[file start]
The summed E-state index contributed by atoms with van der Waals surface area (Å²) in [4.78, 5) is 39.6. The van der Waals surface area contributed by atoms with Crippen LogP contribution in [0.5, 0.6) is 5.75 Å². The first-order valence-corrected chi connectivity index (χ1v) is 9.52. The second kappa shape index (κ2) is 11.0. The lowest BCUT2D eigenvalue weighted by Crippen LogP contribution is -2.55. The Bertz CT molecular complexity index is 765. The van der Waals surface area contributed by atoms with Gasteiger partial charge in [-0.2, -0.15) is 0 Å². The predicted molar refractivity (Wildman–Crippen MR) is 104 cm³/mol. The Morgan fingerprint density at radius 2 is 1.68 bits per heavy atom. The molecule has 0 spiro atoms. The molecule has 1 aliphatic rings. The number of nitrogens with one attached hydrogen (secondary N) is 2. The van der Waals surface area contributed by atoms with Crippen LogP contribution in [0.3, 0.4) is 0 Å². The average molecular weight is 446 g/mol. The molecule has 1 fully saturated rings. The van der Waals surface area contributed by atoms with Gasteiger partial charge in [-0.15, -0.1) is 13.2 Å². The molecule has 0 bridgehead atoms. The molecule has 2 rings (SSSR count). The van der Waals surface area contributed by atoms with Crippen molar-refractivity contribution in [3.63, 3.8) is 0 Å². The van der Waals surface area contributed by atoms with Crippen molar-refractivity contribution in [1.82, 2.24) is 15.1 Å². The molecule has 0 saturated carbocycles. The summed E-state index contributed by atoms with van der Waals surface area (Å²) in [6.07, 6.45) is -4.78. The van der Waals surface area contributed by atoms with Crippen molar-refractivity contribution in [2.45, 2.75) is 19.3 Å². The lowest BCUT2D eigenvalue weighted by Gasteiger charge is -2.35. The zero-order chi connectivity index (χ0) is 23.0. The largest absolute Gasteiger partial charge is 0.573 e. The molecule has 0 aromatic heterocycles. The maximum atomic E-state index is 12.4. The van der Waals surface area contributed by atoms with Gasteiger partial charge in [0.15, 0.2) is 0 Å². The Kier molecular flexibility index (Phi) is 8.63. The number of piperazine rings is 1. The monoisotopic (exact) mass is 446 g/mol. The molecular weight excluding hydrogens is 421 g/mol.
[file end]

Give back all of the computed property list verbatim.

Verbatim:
The summed E-state index contributed by atoms with van der Waals surface area (Å²) in [4.78, 5) is 39.6. The van der Waals surface area contributed by atoms with Crippen LogP contribution in [0.5, 0.6) is 5.75 Å². The first-order valence-corrected chi connectivity index (χ1v) is 9.52. The second kappa shape index (κ2) is 11.0. The lowest BCUT2D eigenvalue weighted by Crippen LogP contribution is -2.55. The Bertz CT molecular complexity index is 765. The van der Waals surface area contributed by atoms with Gasteiger partial charge in [-0.2, -0.15) is 0 Å². The predicted molar refractivity (Wildman–Crippen MR) is 104 cm³/mol. The Morgan fingerprint density at radius 2 is 1.68 bits per heavy atom. The molecule has 0 spiro atoms. The molecule has 1 aliphatic rings. The number of nitrogens with one attached hydrogen (secondary N) is 2. The van der Waals surface area contributed by atoms with Crippen LogP contribution in [0.3, 0.4) is 0 Å². The average molecular weight is 446 g/mol. The molecule has 1 fully saturated rings. The van der Waals surface area contributed by atoms with Gasteiger partial charge in [-0.15, -0.1) is 13.2 Å². The molecule has 0 bridgehead atoms. The molecule has 2 rings (SSSR count). The van der Waals surface area contributed by atoms with Crippen molar-refractivity contribution in [3.63, 3.8) is 0 Å². The van der Waals surface area contributed by atoms with Crippen molar-refractivity contribution in [1.82, 2.24) is 15.1 Å². The molecule has 0 saturated carbocycles. The summed E-state index contributed by atoms with van der Waals surface area (Å²) in [6.07, 6.45) is -4.78. The van der Waals surface area contributed by atoms with Crippen molar-refractivity contribution in [2.45, 2.75) is 19.3 Å². The lowest BCUT2D eigenvalue weighted by Gasteiger charge is -2.35. The zero-order chi connectivity index (χ0) is 23.0. The largest absolute Gasteiger partial charge is 0.573 e. The molecule has 0 aromatic heterocycles. The maximum atomic E-state index is 12.4. The van der Waals surface area contributed by atoms with Gasteiger partial charge in [0.15, 0.2) is 0 Å². The Kier molecular flexibility index (Phi) is 8.63. The number of piperazine rings is 1. The monoisotopic (exact) mass is 446 g/mol. The molecular weight excluding hydrogens is 421 g/mol.